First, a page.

[13] The appeals from the order denying appellants' motions for arrest of judgment are dismissed, as said order is not appealable.

We have heretofore stated that in our opinion the evidence is not sufficient to support the verdict finding appellants guilty of extortion. As to the charge of bribery, not only is the evidence sufficient to support the verdict, but there appears to be no error in the record that would justify a reversal of the judgment based upon said verdict finding appellants guilty of the crime of bribery. Therefore, the judgment, in so far as it relates to the crime of extortion, is reversed, but in all other respects it is affirmed. The order denying the respective motions of appellants for a new trial upon the charge of extortion is reversed, but said order denying said motions for a new trial upon the crime of bribery is affirmed.

Conrey, P.J., and Hahn, J., pro tem., concurred.

A petition by appellants to have the cause heard in the supreme court, after judgment in the district court of appeal, was denied by the supreme court on January 25, 1926.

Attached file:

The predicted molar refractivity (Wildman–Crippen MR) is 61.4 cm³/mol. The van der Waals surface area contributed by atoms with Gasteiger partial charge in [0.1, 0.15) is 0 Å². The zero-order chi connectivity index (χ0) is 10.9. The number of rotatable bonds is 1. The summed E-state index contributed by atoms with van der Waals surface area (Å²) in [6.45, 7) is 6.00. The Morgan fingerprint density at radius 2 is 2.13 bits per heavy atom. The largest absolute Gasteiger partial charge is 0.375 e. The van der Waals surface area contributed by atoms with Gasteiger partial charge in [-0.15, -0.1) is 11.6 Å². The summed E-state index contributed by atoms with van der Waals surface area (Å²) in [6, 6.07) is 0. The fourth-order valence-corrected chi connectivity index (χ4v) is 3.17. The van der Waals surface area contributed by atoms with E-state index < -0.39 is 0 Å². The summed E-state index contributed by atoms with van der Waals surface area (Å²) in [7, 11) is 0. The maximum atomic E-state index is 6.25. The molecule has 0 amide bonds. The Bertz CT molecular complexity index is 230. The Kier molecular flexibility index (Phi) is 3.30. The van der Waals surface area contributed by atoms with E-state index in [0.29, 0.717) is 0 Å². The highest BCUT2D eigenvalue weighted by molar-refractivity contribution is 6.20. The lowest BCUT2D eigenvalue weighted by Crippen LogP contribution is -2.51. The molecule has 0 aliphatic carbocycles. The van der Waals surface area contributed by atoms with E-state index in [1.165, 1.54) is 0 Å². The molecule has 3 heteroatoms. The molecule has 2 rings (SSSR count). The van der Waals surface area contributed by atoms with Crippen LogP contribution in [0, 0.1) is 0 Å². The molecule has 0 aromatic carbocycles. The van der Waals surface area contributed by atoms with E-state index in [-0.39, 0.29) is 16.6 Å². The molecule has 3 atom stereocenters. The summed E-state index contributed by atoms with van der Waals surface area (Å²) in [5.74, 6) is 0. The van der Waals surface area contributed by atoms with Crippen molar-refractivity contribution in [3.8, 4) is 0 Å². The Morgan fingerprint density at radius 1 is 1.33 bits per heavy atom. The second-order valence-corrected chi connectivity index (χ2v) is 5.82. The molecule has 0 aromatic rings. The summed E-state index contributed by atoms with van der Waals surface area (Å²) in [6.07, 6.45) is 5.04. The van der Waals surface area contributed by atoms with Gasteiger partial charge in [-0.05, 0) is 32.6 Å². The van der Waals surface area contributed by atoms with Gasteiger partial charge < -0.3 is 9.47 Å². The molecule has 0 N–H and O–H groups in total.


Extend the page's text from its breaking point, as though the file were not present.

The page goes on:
Curtis, J., being disqualified, did not participate.

Summaries of

People v. Anderson

Court of Appeal of California, Second District, Division One
Nov 28, 1925
75 Cal.App. 365 (Cal. Ct. App. 1925)

In People v. Anderson, 75 Cal.App. 365, 242 P. 906 (1926) the court sustained a two-count Indictment, the first for extortion and the other for bribery, over objection that the commission of one precluded and refuted any possibility of the commission of the other.

Summary of this case from United States v. Hall
Case details for

People v. Anderson

Case Details

Full title:THE PEOPLE, Respondent, v. B.M. ANDERSON et al., Appellants

Court:Court of Appeal of California, Second District, Division One

Date published: Nov 28, 1925


75 Cal.App. 365 (Cal. Ct. App. 1925)
242 P. 906